Sustainable and Fair Eating Habits!

The Think.Eat.Save campaign would like to share with its readers some of the tips on how to eat sustainably in order to help ensure that everybody has enough food always.

How? By taking up actions such as eating seasonal, organic, and sustainable foods; supporting small-scale farmers in developing countries; eating less meat and dairy; reducing food waste, and saving energy in the kitchen.

Eat seasonally

“By eating seasonally we can reduce the distance that food travels by almost 40%” (CERES Fair Food, 2013)

Eat seasonally? Well, we waste lots of energy trying to grow food in the wrong place, at the wrong time of year. Seasonal fruit and vegetables don’t use as much energy to reach our plate, which in turn helps reduce the amount of fossil fuels burned to feed us. This helps limit greenhouse gas emissions causing climate change, which is threatening small-scale food producers across the world.

In a nutshell, a smaller foodprint is good for farmers, which is good for feeding the world.

Some inspiration for eating seasonally……

How about starting simple, popping your meal in a jam jar so that it’s convenient, seasonal and upcycling all at once!

But what about the price issue? Surely seasonal food is not just for those with deep pockets?

Check out the top five reasons to visit farmers market, or read about how good it can be to grow your own seasonal produce!

  1. Preserve farmland and support local farmers
    With population growth and pressures to erect more buildings, farms are being increasingly driven away from our cities, which is a problem for transportation and its environmental impact and feeding many more hungry mouths. “Even in the 60s, you could drive 5km up the road to pick your own strawberries,”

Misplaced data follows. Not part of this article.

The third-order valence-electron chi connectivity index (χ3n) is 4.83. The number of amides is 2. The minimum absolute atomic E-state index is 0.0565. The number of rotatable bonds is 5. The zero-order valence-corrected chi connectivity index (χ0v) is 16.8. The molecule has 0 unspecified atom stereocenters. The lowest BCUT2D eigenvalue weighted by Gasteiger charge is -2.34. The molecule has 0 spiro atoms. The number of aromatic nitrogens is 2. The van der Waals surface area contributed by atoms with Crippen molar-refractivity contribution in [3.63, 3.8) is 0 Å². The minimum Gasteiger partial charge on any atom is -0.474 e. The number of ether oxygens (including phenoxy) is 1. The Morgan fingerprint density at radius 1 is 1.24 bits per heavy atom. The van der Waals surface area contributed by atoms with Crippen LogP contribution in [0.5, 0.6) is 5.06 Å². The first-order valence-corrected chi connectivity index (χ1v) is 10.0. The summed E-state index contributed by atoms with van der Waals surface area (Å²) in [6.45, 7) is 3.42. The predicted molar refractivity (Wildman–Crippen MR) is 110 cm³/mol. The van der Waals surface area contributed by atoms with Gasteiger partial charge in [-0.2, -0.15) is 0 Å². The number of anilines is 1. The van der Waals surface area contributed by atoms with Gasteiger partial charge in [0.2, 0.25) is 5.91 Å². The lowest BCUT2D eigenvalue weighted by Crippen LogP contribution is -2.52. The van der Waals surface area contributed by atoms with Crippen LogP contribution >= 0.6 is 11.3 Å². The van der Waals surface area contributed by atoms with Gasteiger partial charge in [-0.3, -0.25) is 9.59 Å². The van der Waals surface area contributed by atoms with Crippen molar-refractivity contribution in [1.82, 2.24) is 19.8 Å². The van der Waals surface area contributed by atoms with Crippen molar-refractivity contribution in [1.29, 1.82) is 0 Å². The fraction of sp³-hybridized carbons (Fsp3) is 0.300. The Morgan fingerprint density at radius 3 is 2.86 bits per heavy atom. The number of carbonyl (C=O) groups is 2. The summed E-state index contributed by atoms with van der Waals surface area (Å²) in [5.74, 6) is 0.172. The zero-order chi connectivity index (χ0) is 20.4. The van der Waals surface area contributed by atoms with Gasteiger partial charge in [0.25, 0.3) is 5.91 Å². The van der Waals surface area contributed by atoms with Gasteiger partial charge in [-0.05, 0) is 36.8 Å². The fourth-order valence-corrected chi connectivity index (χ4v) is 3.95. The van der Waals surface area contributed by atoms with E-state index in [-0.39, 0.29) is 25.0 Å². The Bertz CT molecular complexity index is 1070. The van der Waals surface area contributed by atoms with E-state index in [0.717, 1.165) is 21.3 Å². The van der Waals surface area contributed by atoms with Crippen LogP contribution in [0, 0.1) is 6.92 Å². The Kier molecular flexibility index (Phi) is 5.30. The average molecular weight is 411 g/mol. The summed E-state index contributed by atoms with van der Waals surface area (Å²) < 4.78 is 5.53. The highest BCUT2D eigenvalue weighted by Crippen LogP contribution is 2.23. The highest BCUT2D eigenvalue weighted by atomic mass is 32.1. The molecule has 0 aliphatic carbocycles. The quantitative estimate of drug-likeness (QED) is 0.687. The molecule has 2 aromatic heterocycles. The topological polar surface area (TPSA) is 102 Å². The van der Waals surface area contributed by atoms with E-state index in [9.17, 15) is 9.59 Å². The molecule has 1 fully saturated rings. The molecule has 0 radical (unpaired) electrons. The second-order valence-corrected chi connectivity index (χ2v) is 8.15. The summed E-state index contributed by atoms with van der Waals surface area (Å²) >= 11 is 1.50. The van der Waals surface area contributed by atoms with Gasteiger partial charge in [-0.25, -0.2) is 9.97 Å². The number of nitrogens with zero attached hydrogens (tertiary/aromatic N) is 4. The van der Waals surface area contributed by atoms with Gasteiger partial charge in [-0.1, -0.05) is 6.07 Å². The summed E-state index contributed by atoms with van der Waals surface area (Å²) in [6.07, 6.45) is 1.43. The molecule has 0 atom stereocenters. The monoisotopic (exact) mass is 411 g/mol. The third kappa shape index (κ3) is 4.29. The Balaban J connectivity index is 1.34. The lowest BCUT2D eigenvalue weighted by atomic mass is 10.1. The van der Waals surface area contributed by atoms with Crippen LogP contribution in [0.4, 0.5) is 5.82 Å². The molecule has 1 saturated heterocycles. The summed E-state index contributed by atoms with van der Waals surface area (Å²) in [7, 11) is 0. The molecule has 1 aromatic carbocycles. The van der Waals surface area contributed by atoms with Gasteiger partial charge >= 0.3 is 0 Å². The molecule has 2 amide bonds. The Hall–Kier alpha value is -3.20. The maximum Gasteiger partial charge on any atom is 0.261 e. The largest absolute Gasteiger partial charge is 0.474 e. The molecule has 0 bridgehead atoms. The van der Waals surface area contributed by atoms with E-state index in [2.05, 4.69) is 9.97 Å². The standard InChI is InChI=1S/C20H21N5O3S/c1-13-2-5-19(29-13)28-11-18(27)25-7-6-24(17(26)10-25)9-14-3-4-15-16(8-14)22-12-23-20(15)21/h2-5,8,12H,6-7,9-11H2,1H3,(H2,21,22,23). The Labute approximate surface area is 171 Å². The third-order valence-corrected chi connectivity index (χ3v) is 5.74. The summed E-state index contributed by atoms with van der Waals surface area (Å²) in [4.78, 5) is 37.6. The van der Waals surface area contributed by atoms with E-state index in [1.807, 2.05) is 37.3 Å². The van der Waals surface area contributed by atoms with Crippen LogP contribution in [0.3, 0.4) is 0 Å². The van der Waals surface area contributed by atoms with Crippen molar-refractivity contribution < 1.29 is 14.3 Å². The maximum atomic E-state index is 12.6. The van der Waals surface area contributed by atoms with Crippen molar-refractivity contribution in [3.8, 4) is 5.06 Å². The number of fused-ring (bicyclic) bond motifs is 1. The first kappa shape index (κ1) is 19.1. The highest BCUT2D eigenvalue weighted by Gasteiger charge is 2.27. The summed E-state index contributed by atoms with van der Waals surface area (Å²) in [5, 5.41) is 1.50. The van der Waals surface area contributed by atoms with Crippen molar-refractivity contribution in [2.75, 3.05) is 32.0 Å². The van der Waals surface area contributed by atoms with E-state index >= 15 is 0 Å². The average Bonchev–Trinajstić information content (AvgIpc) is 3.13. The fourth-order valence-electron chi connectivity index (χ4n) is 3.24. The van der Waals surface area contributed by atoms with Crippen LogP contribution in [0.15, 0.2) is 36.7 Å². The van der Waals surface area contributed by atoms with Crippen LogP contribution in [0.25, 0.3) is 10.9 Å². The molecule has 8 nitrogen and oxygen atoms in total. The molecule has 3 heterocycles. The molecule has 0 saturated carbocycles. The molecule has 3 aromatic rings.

2. Reduce food miles and environmental impact
  3. Know and utilise the power of consumer demand and community
    Buying locally is not just about how far the food travels (often the smaller the distance the better), but how the food is produced and the way it’s travelled to our plates. People buy, and hence farmers produce what’s demanded, even if it’s out of season or area for them. As the saying goes, “If you eat it, you are a partner in farming.”
  4. Reconnect with food
    Not only can you discover where your food comes, who produces it and how, and the method of transportation that has been used to get it to you, but you learn new foods and a little food history along the way, to say the least.
  5. Eat fresh, tasty, nutritious food and keep healthy
    Check out why industrial farming systems are problematic when it comes to a huge raft of sustainable and fair food criteria discussed in the film, Food Inc.
    Bloggers are a great source of inspiration. This article will give you a sense of why three foodie bloggers are passionate about sustainable, seasonal and ethical food.
    Another brilliant way to start get the gastronomic juices flowing is by jumping onto Seasonal Sunday Lunch and hosting or attending a lunch made with seasonal produce.
    What about getting a seasonal fruit and veggie box? Foodconnect and Fair Food can help you with that.
    Seasonal availability of course varies by region, but a few ways you can find out what’s in season in your neck of the woods by visiting the Seasonal Food Guide Australia.

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